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Friday, April 03, 2009

Honest Pint Bill Update

This morning Jules Bailey's Honest Pint bill (background here) had a hearing in Salem. In the past couple days I've gotten calls from reporters at the Oregonian and Register-Guard, and both wonder why I'm not more out in front of this thing. The R-G reporter called after this morning's session and wondered why I wasn't there.

I have only very minor ambivalence about the bill itself. I never envisioned the HPP as a legal initiative, but the way Jules Bailey has crafted his bill, it's mostly promotional, not punitive. At worst it will fail to deliver the goal of bringing transparency to glassware. It's not going to cost anything and won't be difficult to implement. The risk is very low. The reward is quite a bit higher. It could easily provide an incentive for pubs and restaurants to start using full pints and bring transparency to the customer. It might well burnish Oregon's already unimpeachable cred as the state that takes beer seriously. Who knows, it might even nudge us toward the gold standard--a European-style system of marked glassware. Legislation that is low-risk and high reward is axiomatically good.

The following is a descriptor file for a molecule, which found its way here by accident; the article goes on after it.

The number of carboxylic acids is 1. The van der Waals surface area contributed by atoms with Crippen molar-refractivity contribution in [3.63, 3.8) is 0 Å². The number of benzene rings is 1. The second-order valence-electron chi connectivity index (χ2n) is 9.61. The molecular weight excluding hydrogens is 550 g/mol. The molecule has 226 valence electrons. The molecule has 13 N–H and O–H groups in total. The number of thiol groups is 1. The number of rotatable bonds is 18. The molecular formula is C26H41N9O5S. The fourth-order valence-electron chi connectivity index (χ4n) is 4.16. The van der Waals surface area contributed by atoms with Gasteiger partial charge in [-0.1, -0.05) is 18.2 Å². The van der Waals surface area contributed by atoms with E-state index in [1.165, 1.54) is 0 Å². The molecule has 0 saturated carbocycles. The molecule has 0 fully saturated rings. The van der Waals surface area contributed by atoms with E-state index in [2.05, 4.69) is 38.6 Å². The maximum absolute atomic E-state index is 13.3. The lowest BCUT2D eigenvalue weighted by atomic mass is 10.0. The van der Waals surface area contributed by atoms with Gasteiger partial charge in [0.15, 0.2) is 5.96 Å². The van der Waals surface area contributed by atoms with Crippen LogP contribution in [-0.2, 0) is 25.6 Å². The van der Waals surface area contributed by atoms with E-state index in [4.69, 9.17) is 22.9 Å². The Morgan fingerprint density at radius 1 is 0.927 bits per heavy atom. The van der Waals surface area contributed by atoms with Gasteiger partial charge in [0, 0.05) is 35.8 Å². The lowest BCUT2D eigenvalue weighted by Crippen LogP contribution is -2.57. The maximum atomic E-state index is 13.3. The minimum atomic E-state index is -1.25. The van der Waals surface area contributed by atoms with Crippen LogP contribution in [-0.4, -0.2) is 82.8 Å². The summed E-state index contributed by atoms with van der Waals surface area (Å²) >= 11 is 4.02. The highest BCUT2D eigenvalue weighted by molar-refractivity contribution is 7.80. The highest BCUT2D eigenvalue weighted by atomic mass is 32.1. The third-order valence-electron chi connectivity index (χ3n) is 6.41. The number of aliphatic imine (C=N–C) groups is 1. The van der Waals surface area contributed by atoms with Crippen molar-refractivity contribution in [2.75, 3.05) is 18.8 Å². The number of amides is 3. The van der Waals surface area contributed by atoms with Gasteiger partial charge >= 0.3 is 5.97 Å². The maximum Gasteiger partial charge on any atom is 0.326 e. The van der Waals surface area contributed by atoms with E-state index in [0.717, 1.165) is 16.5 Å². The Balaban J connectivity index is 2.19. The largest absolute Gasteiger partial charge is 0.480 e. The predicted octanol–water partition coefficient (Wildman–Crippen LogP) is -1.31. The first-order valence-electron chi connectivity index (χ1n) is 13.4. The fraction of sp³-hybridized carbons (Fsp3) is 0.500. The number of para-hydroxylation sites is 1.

My ambivalence comes from having found myself the face of the Honest Pint movement. If I had known it was going to go this way, I would have kept my mouth shut. Staying out of Salem allows me to transfer some of the burden to Jules Bailey, who is now championing the cause. As a constituent of his, I am pleased and proud to have a beer guy representing me. So, I'll probably stay low-key on the legislation, but no one should read this as disapproval.


  1. Would bar owners be required to pour a true pint or could they just call it a GLASS of beer and pour any size they want?

  2. It's based on glassware, Mark. If a pub consistently short-pours, it will be obvious to patrons when they get the large-headed pints.